[2] Climate change and health (who.int)

[3] Health risks of warming of 1.5″00B0`0C, 2″00B0`0C, and higher, above pre-industrial temperatures (iop.org)

[4]  Data from EM-DAT. The International Disaster Database; Graphic produced with RAW Graphics.

[6] Data from https://www.ipcc.ch/report/ar6/wg2/chapter/chapter-7/; graphic produced in Microsoft PowerPoint.

[7] Climate change and health: vulnerability and adaptation assessment (who.int)

[8] Climate Risk Country Profiles | Climate Change Knowledge Portal (worldbank.org)

[9] World Population Dashboard (unfpa.org)

[10] How much bilateral and multilateral climate adaptation finance is targeting the health sector? A scoping review of official development assistance data between 2009–2019 – PMC (nih.gov) citing Lancet Countdown data.

[11] 2021 Joint report on multilateral development banks’ Climate finance (eib.org)

[12] Microsoft Word – 2023-04 Making it work – role of MDBs – final.docx (actionsantemondiale.fr)

Melissa Flores leverages her background in quantitative analysis and research to support clients’ strategic decision-making centered around social impact. Prior to Camber, Melissa worked as consultant at the UN World Food Programme, providing operational and programmatic support to the organization’s global food security monitoring initiative. Melissa began her career as a financial consultant, working on risk mitigation strategies for Consumer and Healthcare clients in the United States. She holds an M.A. in International Development from Sciences Po’s Paris School of International Affairs and a B.A. in Applied Mathematics from Harvard University.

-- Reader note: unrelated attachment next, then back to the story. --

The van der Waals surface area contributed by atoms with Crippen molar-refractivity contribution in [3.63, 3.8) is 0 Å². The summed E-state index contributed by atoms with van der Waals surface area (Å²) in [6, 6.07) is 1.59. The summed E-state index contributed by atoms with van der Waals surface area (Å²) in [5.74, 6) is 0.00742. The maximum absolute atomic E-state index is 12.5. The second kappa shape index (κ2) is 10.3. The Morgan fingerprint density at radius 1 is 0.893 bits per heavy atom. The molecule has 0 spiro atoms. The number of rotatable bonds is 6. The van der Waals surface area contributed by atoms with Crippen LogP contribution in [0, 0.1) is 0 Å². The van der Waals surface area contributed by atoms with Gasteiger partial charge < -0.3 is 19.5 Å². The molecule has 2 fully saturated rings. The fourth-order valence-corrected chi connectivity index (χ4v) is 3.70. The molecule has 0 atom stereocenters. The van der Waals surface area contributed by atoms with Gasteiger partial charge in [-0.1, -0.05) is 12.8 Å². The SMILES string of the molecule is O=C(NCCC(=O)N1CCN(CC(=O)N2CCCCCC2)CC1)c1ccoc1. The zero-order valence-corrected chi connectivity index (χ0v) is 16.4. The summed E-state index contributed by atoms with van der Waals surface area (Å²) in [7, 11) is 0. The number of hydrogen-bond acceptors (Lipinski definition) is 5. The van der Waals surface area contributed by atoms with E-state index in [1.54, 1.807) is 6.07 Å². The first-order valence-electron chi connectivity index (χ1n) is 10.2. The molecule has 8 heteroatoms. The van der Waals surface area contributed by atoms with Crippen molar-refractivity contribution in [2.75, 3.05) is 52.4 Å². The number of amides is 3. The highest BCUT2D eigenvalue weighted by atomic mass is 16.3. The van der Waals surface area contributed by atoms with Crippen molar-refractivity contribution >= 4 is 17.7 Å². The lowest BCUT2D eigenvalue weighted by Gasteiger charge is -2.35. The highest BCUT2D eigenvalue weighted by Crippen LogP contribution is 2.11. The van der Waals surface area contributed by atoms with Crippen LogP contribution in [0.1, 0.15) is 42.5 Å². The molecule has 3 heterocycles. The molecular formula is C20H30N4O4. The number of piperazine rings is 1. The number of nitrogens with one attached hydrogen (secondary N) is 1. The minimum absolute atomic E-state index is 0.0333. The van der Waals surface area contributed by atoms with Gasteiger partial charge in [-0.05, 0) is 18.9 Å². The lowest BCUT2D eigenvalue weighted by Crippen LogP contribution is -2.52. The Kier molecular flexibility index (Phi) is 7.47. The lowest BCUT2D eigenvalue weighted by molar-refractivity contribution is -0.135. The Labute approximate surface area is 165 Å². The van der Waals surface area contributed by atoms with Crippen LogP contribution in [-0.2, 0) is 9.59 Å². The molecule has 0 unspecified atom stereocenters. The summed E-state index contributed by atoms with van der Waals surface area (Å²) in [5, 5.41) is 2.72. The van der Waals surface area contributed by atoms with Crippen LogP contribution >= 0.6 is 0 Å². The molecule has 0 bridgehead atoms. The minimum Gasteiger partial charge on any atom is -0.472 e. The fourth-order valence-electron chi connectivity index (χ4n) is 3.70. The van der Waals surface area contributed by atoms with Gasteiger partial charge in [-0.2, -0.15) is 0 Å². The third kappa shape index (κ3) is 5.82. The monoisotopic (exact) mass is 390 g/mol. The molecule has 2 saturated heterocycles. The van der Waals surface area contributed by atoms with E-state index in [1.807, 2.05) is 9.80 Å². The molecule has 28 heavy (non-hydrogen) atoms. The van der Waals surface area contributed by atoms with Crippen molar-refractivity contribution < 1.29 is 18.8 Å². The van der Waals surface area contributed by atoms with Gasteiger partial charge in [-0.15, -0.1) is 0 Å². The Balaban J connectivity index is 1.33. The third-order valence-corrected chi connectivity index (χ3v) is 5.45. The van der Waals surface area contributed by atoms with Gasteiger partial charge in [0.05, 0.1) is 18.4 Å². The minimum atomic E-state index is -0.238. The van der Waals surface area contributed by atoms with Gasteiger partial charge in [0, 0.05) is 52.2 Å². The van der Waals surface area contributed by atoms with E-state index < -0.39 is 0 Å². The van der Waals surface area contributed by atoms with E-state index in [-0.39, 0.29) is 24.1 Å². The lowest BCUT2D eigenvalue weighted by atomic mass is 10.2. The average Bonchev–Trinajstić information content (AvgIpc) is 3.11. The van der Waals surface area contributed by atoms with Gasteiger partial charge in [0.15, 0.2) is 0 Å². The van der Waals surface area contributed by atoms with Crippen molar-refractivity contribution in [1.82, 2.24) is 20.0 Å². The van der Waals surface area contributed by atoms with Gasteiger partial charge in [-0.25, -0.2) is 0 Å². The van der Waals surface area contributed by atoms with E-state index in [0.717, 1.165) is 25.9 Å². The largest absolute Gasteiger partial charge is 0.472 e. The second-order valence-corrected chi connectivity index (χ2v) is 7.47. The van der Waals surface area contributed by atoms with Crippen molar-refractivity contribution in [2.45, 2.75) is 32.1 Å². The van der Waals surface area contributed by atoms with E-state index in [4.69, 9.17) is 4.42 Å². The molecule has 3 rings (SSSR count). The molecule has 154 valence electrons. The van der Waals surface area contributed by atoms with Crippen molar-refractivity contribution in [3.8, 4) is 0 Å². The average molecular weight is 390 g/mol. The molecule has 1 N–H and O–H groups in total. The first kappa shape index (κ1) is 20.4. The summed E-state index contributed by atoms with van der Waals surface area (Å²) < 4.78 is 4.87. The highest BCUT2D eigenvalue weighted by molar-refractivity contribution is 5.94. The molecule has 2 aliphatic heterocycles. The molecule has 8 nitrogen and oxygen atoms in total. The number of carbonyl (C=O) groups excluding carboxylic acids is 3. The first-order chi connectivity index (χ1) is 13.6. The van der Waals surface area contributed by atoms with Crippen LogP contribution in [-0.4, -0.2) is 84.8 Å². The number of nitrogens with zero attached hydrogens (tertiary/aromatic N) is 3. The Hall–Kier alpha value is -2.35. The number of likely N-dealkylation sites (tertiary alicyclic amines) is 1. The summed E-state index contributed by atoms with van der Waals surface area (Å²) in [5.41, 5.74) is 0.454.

Abdel Agadazi is a Camber Collective alum. While with the firm, he worked with clients on their strategy and investment planning via data-driven decision-making and market analysis. Prior to Camber, Abdel led consulting engagements at Accenture, supporting global clients on their digital transformation journey. He began his career building technology systems for optometrists and healthcare clients in the United States. Abdel is also involved in supporting entrepreneurs in Europe and Africa through growth and operational advice. He holds an MBA from INSEAD and a Master’s in advanced analytics from IMT Atlantique, a top-tier French engineering school. Abdel grew up in Lomé, and he enjoys cooking and playing basketball. Our Paris office mates look forward to seeing him strolling the streets as an amateur photographer.